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Thursday, August 1, 2013

"The Noticer Returns" (Andy Andrews)

TITLE: The Noticer Returns: Sometimes You Find Perspective, and Sometimes Perspective Finds You
AUTHOR: Andy Andrews
PUBLISHER: Nashville, TN: Thomas-Nelson, 2013, (240 pages).

Jones is back! Not Mr Jones, but just "Jones." This wise and witty man continues with his brand of perceptive observations of life, with his keen ability to notice the profound meaning behind the most mundane of things. Having built quite a sizeable following in the first book, Andy Andrews continues the story of Jones and his daily interactions with people of all walks of life, going through all kinds of ups and downs. More importantly, Jones continue to play the role of the wise man, giving sharp observations of life and at the same time whetting the spiritual appetite of people he comes in touch with. Writing as a first person observation, Andrews includes his wife using their real names in the book.  In this book, he continues his series of books that contains a bit of literature, a little of inspiration and spirituality, as well as historical fiction, giving bookstores quite a challenge in trying to categorize his books.

Who exactly is the Noticer?  It is the name given to one who is highly observant of life and ordinary people just trying to make ends meet. Like the popular TV series, the Mentalist, Jones plays the role of the highly perceptive investigator Patrick Jane, who has a knack to see what most people do not see, to remember what most do not remember, and to make conclusions that are way beyond the wildest imaginations of most people. Jones is that special person in this book, noticing people and principles, life and lifestyles, giving an extraordinary perspective to ordinary circumstances. There is Baker and Sealy, a farming couple struggling with financial problems as their farms are not helping them turn around their investment. At the time that Jones appeared, Baker's crops are having a disaster of "biblical proportions." So upset is Baker that he nearly shoots Jones. Then there is Kelli and Bart attending a parenting seminar of 5 people, including the author and his wife. They learn about the importance of having a "standard" in bringing up children. More importantly, they learn that "how" a person thinks is more important than "what" a person can think out. In other words, when the thinking process is clear and the perspective is wisely thought out first, the rest, whether ideas, thoughts, or words will flow copiously.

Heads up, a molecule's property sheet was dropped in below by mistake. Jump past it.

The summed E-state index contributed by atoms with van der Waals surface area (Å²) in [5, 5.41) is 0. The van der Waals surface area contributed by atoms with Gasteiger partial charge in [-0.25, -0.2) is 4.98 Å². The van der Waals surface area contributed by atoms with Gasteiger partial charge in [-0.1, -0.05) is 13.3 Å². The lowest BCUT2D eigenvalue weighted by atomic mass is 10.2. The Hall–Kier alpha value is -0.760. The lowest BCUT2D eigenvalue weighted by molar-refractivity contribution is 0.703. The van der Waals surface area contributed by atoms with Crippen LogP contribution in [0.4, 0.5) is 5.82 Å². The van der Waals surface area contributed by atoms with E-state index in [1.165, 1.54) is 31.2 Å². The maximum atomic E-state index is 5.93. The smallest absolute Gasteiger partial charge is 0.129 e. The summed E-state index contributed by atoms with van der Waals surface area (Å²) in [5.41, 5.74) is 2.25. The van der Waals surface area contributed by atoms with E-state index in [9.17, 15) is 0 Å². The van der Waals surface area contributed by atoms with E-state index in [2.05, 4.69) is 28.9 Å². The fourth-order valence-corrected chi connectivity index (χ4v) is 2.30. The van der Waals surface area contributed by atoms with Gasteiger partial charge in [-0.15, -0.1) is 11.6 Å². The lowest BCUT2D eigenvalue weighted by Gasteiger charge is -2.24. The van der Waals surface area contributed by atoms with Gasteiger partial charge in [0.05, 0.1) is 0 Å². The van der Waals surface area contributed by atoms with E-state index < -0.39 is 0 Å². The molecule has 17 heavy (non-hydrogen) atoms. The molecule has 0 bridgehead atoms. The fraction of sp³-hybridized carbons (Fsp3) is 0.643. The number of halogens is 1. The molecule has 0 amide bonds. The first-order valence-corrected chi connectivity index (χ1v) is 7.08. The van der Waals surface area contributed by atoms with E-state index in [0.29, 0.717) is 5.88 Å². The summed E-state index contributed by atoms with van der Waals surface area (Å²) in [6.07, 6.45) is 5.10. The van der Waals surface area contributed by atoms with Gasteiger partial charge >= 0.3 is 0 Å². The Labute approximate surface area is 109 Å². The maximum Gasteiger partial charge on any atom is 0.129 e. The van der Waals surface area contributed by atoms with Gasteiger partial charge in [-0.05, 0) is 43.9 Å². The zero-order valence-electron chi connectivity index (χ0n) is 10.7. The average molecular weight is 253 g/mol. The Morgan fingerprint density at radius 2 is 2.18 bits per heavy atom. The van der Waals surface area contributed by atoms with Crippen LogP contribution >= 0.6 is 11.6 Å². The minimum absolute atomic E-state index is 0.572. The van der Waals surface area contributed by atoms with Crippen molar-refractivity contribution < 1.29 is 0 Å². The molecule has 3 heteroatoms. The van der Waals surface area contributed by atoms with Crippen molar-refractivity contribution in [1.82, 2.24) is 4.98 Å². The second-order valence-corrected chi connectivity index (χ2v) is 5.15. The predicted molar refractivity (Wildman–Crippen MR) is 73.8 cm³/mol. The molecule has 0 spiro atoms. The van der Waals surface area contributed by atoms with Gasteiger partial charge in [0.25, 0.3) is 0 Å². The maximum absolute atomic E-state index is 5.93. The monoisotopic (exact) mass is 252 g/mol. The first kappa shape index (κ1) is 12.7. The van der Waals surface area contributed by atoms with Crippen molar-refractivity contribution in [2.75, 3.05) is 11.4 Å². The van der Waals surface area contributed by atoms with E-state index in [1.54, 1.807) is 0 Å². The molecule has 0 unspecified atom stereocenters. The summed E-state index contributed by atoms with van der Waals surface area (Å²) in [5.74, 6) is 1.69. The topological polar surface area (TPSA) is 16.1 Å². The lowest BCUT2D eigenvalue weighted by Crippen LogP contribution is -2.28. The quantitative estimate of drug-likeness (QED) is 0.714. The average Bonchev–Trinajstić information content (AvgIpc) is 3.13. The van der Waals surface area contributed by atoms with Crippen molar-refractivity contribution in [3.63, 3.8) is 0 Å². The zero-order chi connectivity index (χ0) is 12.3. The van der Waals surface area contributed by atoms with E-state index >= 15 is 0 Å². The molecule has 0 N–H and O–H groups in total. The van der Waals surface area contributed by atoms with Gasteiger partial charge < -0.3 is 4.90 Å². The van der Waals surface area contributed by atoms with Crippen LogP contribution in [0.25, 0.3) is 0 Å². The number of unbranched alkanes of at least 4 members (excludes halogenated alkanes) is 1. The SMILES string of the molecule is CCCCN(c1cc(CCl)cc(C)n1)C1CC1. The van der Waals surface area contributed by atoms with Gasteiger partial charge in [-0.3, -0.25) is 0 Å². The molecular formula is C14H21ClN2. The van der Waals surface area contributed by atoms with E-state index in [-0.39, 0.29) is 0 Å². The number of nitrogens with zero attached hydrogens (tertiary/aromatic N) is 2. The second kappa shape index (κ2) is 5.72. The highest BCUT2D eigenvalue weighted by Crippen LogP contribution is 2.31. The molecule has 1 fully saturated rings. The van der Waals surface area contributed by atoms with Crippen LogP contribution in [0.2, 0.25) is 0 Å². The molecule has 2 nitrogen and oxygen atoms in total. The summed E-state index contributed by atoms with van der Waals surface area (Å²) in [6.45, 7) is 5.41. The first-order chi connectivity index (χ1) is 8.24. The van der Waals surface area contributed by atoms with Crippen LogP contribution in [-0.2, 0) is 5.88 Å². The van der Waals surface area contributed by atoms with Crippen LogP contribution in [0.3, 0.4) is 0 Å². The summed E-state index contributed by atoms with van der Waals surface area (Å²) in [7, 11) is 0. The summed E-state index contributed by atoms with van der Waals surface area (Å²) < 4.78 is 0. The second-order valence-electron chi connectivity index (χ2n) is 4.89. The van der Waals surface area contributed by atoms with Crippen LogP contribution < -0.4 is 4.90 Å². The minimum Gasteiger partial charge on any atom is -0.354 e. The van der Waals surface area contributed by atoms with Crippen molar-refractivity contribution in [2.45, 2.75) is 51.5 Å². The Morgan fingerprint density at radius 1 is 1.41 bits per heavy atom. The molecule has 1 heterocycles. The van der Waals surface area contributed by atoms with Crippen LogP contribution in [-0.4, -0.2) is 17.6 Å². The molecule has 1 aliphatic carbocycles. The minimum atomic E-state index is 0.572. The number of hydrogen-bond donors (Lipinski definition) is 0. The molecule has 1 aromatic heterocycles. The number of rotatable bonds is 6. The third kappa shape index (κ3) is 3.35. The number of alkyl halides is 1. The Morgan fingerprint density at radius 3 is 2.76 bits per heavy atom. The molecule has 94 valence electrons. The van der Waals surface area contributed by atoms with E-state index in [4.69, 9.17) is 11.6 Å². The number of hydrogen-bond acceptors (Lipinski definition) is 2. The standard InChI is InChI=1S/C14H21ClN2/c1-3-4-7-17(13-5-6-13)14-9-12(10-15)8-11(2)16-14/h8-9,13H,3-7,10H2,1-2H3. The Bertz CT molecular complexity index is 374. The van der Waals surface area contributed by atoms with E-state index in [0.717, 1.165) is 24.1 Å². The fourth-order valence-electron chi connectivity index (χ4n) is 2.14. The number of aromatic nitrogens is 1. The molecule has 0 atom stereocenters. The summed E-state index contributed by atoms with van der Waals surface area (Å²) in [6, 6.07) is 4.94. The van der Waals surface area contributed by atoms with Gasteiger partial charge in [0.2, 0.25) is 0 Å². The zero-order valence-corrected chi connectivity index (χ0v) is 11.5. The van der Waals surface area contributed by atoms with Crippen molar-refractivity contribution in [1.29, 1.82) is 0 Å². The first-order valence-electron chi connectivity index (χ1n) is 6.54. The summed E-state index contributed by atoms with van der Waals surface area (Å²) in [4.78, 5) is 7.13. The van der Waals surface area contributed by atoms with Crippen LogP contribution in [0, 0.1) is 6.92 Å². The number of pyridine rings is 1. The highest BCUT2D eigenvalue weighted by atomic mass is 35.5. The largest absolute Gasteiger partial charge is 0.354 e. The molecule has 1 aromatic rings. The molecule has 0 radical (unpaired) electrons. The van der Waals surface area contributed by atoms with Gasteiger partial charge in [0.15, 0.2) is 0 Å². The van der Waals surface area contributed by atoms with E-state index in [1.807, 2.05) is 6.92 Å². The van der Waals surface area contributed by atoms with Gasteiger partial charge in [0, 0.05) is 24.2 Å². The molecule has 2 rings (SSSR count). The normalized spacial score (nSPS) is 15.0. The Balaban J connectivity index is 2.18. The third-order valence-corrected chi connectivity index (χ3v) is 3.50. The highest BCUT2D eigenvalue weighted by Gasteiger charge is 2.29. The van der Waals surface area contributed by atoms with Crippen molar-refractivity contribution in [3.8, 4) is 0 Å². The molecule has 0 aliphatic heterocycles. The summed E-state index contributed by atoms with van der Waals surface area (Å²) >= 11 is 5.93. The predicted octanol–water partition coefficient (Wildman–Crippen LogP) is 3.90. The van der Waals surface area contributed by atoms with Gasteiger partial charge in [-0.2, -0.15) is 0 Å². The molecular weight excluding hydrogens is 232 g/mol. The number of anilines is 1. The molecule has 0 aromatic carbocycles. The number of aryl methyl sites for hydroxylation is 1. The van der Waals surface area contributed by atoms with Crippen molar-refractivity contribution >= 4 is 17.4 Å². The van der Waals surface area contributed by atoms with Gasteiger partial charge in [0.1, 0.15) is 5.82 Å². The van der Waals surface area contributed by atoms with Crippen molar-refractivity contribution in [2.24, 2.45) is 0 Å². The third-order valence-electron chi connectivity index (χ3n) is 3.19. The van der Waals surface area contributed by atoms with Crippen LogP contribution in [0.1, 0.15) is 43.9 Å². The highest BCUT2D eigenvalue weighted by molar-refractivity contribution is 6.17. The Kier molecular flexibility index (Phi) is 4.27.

There is also the intriguing personal struggle of the inner life of a writer, the author himself. It is also one of the most interesting parts of the book, on how a writer struggling with the writer's block, is seeking an answer from Jones, through a book that the writer is actually creating! A key lesson learned is that the writer's calling  is not about "entertaining" people but to change lives. This can be easily applied to any writer who wants their writings to make an impact. More over, we can help strengthen the perspective that real life itself is already very entertaining too. It is the perspective that makes the difference. Being stuck makes one more aware of the surroundings, and at some point, the perspective will mysteriously find us! For instance, the meaning of value is often equated to money and financial measurements. What if value is something that is meaningful to life? What if value is measured in terms of good works that other people can benefit from? Below are some of my favourite quotes from the book.

  • On Education: "As important as a great education may be, that is not an end result. We all know highly educated people who are deep in debt or even unemployed. So while an education might lead to a result for your child, it is not the result itself."
  • Making a Difference: "simply, “Everybody wants to make a difference, but nobody wants to be different. And you simply cannot have one without the other.”
  • Character: "“You see, my friends, true character is that rare quality able to raise mere, mortal man from ordinary circumstance to greatness. A person of integrity, trustworthy and reliable, is prepared